You know what they say: Work smarter, not harder. But what does smarter look like when it comes to content marketing? Often, it means not jumping in blindly and hoping for the best. Smart content marketing means looking closely at your audience. It means doing what it takes to deliver the most useful, relevant content to them. It means reaching them no matter where they are in the marketing funnel. Take a closer look at some of the stats behind smart content marketing.
Smarter Content Marketing Is Strategic
There’s one piece of advice experienced content marketers give those who are just starting out. You need a strategy.
The numbers don’t lie. Of B2B brands that have the most success with content marketing, 62 percent have a documented content marketing strategy. The numbers are similar for B2C brands. An impressive 59 percent of the most successful have a documented content marketing strategy.
Think of your content marketing strategy as your Yellow Brick Road. Instead of the Emerald City at the end of it, you’ll find your content marketing goal. Along the way, you’ll use the strategy to figure out who you’re talking to, what they want, and why your content is better for them than any other option.
Smart Content Marketing Is Customized
You hear a lot about making sure your content is useful for the customer, and about making sure the content you serve up through content marketing is personalized and customized to each visitor.
One old-school way to customize content is to use buyer personas to figure out who your various customers are and what they are looking for.
While buyer personas are great, they aren’t very precise. A mom might come to your site looking for XYZ, but what happens when that same mom has already visited your site several times? Are you going to keep showing her the same three articles over and over again?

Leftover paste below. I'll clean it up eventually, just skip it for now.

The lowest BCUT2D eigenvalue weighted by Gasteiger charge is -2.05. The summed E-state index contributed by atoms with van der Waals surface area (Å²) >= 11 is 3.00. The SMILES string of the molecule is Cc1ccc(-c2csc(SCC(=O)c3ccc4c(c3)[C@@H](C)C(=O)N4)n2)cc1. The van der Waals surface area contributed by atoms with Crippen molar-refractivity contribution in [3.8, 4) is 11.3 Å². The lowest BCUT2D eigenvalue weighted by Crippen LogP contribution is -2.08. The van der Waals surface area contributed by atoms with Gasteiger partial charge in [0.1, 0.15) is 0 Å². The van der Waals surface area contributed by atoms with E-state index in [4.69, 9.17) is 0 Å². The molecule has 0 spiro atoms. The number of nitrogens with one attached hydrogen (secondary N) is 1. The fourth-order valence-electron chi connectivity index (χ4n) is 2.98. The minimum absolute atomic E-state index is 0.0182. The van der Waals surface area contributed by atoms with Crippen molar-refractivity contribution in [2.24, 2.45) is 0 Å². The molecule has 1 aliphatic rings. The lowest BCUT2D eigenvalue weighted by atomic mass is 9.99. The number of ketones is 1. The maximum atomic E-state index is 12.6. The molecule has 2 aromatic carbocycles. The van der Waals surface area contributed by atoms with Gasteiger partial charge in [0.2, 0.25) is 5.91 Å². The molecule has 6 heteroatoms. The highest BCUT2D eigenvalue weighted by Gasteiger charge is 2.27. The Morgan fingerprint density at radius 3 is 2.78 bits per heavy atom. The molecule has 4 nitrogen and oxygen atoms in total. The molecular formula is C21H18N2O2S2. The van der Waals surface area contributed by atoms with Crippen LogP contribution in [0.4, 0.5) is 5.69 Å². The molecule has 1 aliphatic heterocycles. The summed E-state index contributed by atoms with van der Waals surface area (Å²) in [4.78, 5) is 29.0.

Smarter Content Marketing Is Personal
Ideally, no. Which is where content personalization and customization comes into play. Let’s say that a mom comes to your site looking for information on using cloth diapers. She finds an introductory article, reads it, then makes an account on your site so that she can order some diapers.
A week or so later, she returns to your site. Since she has an account, you know that it’s the same mom who read about cloth diapers a few weeks ago, and ended up buying some. Now what do you do?
- Show her the same introductory article about cloth diapers — maybe she needs a refresher course.
- Show her different articles, perhaps on caring for cloth diapers or reducing baby’s rash.
- Nothing! You got her money, this customer’s dead to you. Next!
Ideally, the answer is B. The mom might have already purchased a few diapers from your brand, but she’s come back. That usually implies that she’s looking for more. As a smart content marketer, it’s up to you to figure out what moms who are starting to use cloth diapers are looking for, and deliver that info to them in as frictionless a way as possible.
Smarter Content Marketing Is Data-Heavy
For some marketers, data is a four-letter word (both literally and figuratively). For others, data might be the very reason they get up in the morning. Most of the rest of us fall somewhere in the middle. Data can be useful, but it can also be a huge pain to keep track of. And if you don’t know what data you need or how to apply it to improve your content marketing efforts, it’s going to seem like a bunch of meaningless numbers.
Figuring out how to track and use data can greatly improve your content marketing efforts. On the content creation side, you can use data to improve the quality of your content and the likelihood of people reading it.
For example, certain types of headlines are more likely to get people to click than others. According to Hubspot, headlines that explain what type of content it is that a person’s looking at performed almost 40 percent better than headlines that didn’t have an explanation. On Twitter, headlines that had between 8 and 12 words got more shares than longer or shorter headlines.
You also want to look at the data behind your own content. Maybe you’re producing blog posts and videos on similar topics — but the blog posts mainly get ignored, while the videos get thousands of views and likes. With that information, you might decide to shift from using both blog posts and videos to focusing on video alone, potentially increasing your viewership while reducing your costs.
Getting personal, following the data, and knowing where you’re going before you get started are all key components to any smart content marketing plan.